The Zuud is Coming

Its only been about two months since I’ve arrived at site, and it feels like a couple weeks but it also feels like its been about a year. Its already started getting pretty cold, and when I think about the impending winter my heart starts racing a little. This will be my first, real zuud. I’m still in this out-of-body state where I don’t really believe I’m in this for the long haul. I talk to a few Peace Corps friends on a regular basis, and a theme that comes up in our conversations is the whole “living in the present” cliché. Frankly, it’s the only mantra I can live by that gets me through the day.

In the United States, I wasn’t exactly confident in my professional abilities. I enjoy waking up late, I prefer to work at home, I loathe the small talk that builds those relationships that get you a promotion, or as it was in my case, the privilege to continue working for free or better hours. But now I’ve found myself clinging onto the people who are even just a little bit nice to me, asking them slightly moronic questions like if they have children or what their hobbies are. The whole notion of “awkwardness” flew out the window when we stepped off the plane in Ulaanbaatar back in May. I watch myself do a lot of things I wouldn’t have ever done if I wasn’t here, but when it comes down to it, I’m not given much choice on the matter. There is so much that is out of our hands, and most of the time, I’m mentally standing five feet away watching myself perform tedious tasks with a stupid smile on my face. (One of my favorite words in Mongolian: тэнэг (tenig)stupid.)

There are a lot of things I could get upset about everyday. I got so homesick when I opened the package my mom sent me. I caught a whiff of the laundry detergent from home she used to wash underwear she bought for me from Ross. It was the smell of home. I hadn’t allowed myself to miss anything from home, because I didn’t think I did. That stupid smell sent me over the edge I needed to step over.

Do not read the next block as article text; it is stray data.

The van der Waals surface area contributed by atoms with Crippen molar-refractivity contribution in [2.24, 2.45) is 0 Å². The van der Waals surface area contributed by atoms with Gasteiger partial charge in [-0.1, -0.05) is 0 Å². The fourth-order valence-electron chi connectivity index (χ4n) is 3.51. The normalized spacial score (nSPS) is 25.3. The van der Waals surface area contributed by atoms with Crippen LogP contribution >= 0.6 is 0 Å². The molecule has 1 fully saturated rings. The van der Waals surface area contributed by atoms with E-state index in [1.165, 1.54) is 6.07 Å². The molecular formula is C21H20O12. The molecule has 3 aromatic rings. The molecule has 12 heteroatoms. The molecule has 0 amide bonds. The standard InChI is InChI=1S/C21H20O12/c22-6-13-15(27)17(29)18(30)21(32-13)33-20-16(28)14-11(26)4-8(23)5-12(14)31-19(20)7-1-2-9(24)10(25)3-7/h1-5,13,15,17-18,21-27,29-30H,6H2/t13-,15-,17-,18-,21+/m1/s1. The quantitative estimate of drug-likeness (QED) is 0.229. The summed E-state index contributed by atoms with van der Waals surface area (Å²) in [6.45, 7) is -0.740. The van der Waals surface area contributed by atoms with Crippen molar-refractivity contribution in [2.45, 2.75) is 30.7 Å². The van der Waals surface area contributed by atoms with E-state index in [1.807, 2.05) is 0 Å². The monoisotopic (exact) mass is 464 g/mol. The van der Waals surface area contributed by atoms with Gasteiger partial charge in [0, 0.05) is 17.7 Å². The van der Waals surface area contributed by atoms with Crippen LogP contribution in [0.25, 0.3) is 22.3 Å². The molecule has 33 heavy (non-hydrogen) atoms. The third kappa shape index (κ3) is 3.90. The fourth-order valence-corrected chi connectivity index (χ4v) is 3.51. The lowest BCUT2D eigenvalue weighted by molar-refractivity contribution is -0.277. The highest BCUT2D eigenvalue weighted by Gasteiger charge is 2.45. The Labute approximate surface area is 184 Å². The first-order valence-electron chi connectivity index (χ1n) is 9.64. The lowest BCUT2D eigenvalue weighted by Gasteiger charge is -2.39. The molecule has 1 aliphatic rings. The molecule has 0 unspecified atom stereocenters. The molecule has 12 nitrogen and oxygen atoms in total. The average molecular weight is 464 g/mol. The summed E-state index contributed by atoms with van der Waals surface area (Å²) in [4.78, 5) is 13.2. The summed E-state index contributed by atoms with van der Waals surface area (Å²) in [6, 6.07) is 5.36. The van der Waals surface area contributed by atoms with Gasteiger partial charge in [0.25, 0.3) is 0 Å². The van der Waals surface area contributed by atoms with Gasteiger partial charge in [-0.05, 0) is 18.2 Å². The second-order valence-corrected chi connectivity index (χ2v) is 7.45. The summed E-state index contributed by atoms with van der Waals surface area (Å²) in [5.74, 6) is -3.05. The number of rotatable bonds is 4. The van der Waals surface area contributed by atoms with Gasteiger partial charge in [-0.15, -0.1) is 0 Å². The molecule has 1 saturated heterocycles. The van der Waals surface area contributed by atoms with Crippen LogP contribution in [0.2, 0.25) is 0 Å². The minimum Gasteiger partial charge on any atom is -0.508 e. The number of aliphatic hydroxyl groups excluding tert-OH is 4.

I’ll happily admit that this first bit here at site has been rougher than I wish it had been. There’s this chart that Peace Corps gives us that graphs out our happiness and mood levels throughout service. “Your service is a rollercoaster” is basically what it says. The spikes of happiness have been extreme, but the lows can be pretty damn low. Essentially, the first few months at site are supposed to be new and exciting! Fantastically grand with Technicolor multicultural shininess!

“Supposedly.”

But “no peace corps service is the same,” and “everybody has different experiences.”

So now I watch myself from a distance, living in the present, doing things that simply need to be done. I come home at the end of the day slightly proud, though. Even if its going to every damn дэлгүүр (delguur) on every corner to find eggs. In the United States, I couldn’t have been bothered to deal with the things I do here. I spend hours on the most mundane tasks but get a quiet pleasure out of accomplishing something together with a host country national and yes, building a connection.

I’ve just passed a threshold in which I no longer find Mongolia new and strange, but rather familiar and sometimes annoying. I can’t make it through the week without being watched while eating mutton at least four or five times. I miss not being able to eat local grown organic produce whenever I want, but I do have people who hover over me making sure I eat enough. It can be mildly endearing, albeit incredibly irritating at times. My ээж (eejmom) called me and told me she missed me, which I was honestly surprised by. It warmed me.

Most of my days in Darkhan with my host family were spent either helping cook, watching weird television programs I never understood, doing a lot of nothing and talking about how hot it was. I saw my host dad probably once or twice, because my host parents lived separately. I had a strict curfew, and my ээж was vigilant. She’d call me every hour, on the hour, to make sure I would come home. So annoying, but so loving.

So, if anyone were to ask me how I feel about my service right now, I’d say just ok. I’m ok.

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